I've only seen two Walter Salles films, 1998's CENTRAL STATION and 2004's THE MOTORCYCLE DIARIES, (I'm discounting the short films he did for PARIS JE'TAIME and CHACUN SON CINEMA, but I like his segment for the latter) I enjoyed the former, but I preferred the latter. Walter Salles also had a hand in producing one of my all-time favourite films, Fernando Mereilles' CITY OF GOD.
This film, LINHA DE PASSE, the opening film of TOKYO FILMeX, is a collaboration between Salles and long-time collaborator Daniela Thomas (she was co-director for most of Salles' pre-CENTRAL STATIOn films). She was there to present the film and also for the Q and A session.
LINHA DE PASSE is what some may call a 'slice of life' film, it's about a housekeeper Cleuza (Sandra Corveloni, winner for Best Actress at this year's Cannes Film Festival) and her four sons (all from different fathers): Dênis (João Baldasserini), a motorcycle courier trying to help raise his infant son (he's separated from the baby's mother), Dinho (José Geraldo Rodrigues), a gas station attendant who is trying to seek purity in body and soul through Christianity because of a hinted troubled past, Dario (Vinícius de Oliveira, I was shocked to find out only later through the Q and A session that he was the kid from Central Market) who realizes that he may be getting too old for football tryouts and Reginaldo (Kaique Jesus Santos), whose black skin makes him feel like an outsider even in his own family.
The family live at the outskirts of São Paulo, and the film is really about all of them struggling to live a better life in a big oppressive city. When explaining about the title, LINHA DE PASSE, Daniela Thomas said that it's a children's game played by four people where they have to kick the ball back and forth without letting it drop onto the ground. Which is pretty much the metaphor of this film, as the four siblings are supposed to stay in the game, striving to be respectable members of the society. For the likes of Dario and Dinho, the only way out is football or religion, while young Reginaldo tries to take every single bus in the city to find his real father (the only thing he knows about him is that he's a bus driver), while Dênis faces a moral and ethical dilemma when is given a chance to make more money by committing some petty crime.
It's cliched to remark that the location and settings of the film are almost like a character of their own. But that's really the case, film is actually feels more complex now that I'm thinking of it, as compared to what I thought when I just got out of the cinema. Some social issues and everyday problems are subtly touched upon without being too heavy-handed and preachy. And it probably means more to a viewer when he or she has done more research on Sao Paolo.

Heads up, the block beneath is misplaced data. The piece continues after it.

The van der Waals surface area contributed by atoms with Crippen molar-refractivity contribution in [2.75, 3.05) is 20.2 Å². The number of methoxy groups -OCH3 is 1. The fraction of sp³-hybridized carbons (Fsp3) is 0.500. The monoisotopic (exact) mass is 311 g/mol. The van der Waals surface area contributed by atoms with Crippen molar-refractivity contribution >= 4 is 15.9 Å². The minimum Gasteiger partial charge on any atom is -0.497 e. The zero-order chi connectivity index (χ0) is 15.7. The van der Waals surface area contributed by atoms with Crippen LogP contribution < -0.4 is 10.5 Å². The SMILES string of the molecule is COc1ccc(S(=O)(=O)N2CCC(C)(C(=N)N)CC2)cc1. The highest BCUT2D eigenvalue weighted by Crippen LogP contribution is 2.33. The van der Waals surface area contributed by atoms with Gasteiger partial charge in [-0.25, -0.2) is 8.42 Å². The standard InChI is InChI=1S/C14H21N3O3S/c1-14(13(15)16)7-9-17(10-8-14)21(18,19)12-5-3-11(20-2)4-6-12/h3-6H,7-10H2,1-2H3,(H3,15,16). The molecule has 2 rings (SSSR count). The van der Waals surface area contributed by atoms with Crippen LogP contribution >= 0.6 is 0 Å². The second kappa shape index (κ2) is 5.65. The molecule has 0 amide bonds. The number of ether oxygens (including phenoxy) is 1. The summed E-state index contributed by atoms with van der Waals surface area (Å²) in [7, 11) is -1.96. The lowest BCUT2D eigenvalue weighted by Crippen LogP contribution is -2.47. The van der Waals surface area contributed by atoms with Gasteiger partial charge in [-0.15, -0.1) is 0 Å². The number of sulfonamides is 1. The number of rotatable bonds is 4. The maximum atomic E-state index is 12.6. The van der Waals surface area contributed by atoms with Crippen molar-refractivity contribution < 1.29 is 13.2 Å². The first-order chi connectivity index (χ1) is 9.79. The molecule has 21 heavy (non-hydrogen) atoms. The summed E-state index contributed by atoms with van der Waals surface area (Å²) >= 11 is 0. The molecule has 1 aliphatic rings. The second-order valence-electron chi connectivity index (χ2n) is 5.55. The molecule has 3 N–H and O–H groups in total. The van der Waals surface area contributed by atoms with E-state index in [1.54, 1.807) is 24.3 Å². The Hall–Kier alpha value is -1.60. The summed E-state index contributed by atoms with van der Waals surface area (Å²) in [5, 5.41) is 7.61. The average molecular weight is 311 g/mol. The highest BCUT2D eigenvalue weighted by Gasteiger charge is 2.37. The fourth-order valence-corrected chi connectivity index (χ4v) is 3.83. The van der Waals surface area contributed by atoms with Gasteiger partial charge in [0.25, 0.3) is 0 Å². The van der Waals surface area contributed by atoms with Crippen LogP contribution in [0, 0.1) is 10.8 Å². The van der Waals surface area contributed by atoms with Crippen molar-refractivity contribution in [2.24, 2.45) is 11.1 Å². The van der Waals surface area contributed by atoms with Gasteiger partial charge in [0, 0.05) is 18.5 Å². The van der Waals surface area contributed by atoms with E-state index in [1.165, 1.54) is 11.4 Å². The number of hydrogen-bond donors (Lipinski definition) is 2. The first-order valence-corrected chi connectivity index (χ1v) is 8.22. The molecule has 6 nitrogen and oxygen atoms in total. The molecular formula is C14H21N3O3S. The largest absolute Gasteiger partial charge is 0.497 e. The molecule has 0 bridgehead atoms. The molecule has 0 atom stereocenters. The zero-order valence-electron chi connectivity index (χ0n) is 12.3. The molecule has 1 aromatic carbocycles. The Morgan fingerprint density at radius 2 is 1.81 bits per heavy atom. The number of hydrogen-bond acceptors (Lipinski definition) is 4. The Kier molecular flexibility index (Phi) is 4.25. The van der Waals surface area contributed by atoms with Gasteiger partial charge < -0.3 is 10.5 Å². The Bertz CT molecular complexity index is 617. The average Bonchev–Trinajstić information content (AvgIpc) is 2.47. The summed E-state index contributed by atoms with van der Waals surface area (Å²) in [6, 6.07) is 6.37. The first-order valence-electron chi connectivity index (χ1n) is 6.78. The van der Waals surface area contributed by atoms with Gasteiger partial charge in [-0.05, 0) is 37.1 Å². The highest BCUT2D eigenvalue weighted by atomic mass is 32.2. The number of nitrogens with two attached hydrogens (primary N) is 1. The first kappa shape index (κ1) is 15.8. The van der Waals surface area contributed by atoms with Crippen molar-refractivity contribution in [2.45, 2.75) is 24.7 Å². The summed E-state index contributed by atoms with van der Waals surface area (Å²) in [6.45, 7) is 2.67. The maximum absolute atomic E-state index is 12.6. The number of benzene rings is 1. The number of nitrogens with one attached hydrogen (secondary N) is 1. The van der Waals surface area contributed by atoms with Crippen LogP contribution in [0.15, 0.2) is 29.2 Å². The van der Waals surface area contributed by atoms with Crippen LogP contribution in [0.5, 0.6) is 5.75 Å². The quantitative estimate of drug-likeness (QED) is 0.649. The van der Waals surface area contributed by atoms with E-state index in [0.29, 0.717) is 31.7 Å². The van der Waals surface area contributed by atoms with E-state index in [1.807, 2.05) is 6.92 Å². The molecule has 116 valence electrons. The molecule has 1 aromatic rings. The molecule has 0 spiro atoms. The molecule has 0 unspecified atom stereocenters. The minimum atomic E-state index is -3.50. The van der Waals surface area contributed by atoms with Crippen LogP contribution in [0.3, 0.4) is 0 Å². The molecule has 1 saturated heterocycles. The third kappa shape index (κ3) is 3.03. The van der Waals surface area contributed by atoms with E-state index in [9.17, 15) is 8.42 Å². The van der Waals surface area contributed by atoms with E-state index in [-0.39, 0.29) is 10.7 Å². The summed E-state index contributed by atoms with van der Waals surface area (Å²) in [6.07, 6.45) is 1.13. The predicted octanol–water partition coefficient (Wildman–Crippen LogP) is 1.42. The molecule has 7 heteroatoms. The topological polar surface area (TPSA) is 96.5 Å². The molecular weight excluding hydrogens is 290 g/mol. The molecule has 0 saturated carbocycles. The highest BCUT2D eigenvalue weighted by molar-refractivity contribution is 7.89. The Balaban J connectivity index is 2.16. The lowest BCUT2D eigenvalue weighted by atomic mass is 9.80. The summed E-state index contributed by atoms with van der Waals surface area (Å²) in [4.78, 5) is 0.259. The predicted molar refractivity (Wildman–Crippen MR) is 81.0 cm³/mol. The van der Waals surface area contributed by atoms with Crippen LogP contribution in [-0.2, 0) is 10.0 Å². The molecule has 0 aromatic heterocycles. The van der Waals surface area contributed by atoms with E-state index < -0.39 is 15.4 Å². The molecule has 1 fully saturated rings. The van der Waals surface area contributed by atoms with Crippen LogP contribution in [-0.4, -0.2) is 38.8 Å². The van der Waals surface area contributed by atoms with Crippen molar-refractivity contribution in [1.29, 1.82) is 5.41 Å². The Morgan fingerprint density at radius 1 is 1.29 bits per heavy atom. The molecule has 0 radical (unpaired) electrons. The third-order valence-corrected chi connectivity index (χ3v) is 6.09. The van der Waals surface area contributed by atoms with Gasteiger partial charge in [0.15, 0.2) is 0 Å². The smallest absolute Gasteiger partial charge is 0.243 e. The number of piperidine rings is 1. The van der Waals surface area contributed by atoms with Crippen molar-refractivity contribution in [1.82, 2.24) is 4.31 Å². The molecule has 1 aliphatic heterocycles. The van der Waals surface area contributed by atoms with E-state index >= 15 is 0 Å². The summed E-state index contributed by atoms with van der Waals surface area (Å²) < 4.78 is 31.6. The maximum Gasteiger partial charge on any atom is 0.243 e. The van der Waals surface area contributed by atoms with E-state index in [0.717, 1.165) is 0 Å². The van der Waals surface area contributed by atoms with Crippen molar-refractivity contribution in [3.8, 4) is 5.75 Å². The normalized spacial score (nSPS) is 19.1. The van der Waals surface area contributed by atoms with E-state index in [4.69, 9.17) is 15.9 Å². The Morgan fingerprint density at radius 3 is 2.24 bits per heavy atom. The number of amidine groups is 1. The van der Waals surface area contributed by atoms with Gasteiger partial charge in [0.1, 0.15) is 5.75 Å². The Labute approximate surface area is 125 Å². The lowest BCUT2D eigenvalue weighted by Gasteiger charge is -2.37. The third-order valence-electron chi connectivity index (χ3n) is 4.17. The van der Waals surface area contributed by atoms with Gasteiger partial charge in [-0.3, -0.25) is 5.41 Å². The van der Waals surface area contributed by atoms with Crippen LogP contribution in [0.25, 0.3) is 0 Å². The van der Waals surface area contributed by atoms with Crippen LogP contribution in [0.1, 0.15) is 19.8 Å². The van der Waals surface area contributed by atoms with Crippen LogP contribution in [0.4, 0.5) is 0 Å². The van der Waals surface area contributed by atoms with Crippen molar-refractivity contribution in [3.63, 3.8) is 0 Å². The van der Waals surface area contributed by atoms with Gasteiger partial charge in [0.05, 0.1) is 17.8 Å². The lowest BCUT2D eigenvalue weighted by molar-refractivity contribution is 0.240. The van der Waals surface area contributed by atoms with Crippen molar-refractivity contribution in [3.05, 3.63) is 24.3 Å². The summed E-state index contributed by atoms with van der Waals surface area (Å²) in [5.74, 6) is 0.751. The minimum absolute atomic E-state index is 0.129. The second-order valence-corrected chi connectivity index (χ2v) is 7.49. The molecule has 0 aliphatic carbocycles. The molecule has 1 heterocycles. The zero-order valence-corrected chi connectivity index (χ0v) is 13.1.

The film mostly intercuts between each character's storyline, and apparently, they are mostly based on real-life incidents. It's also very engaging to watch.
Initially, I was most interested in following Dario and Reginaldo's storylines (which are actually quite conventional in their premise, but unexpected in their execution), since I'm curious to see whether Dario can get accepted in a football team, or how Reginaldo's gonna find his father, but I gradually start to like Dinho's storyline a lot as well.
The cinematography's top-notch, alternating between handheld and well-composed static shots, editing's very rhythmic, and acting's wonderful. Except for Vinícius de Oliveira, all cast members were making their feature film debut. When Daniela Thomas was asked why they made a choice to use non-professionals and amateurs, I figured out that the filmmakers probably wanted to preserve the authenticity, since that's mostly what independent Malaysian films go for as well, but another reasoning made a lot of sense. Daniela Thomas said that because they had a very mobile crew, and were doing shooting the film guerrilla-style at public areas, it would be unwise to have a very recognizable face that could attract too much attention.
The film took four years to develop, and it was built around Vinícius de Oliveira, who actually went to football school for four years to prepare himself for the role. And of course, they also wanted to find co-stars who share some facial resemblances with him so that they are believable as siblings. Definitely neo-realism. The subplots of the story gradually builds up towards an ambiguous, open-ended 'Life goes on' ending. As the film was nearing its end, I started figuring out which direction it was heading and was a little surprised. But then, I knew it was impossible to tie up all loose ends without sacrificing the realism of the film, and besides, the last 10 minutes are so haunting and poetic that I felt there really weren't any better ways to end it. In fact, I think this film has one hell of an ending!
Daniela Thomas said that the open-ended ending has more to do with her influence, which I believe, since Walter Salles' own films, THE MOTORCYCLE DIARIES and CENTRAL MARKET, try to provide tidier resolutions in their endings.
UK trailer of Linha de Passe... makes the film seem more sentimental than it really is. Film doesn't have an overwhelming orchestral score like this
This original trailer is better at capturing the film's actual spirit, though still pretty emo compared to the original film, ah well, you gotta do whatever it takes to attract audiences, yeah?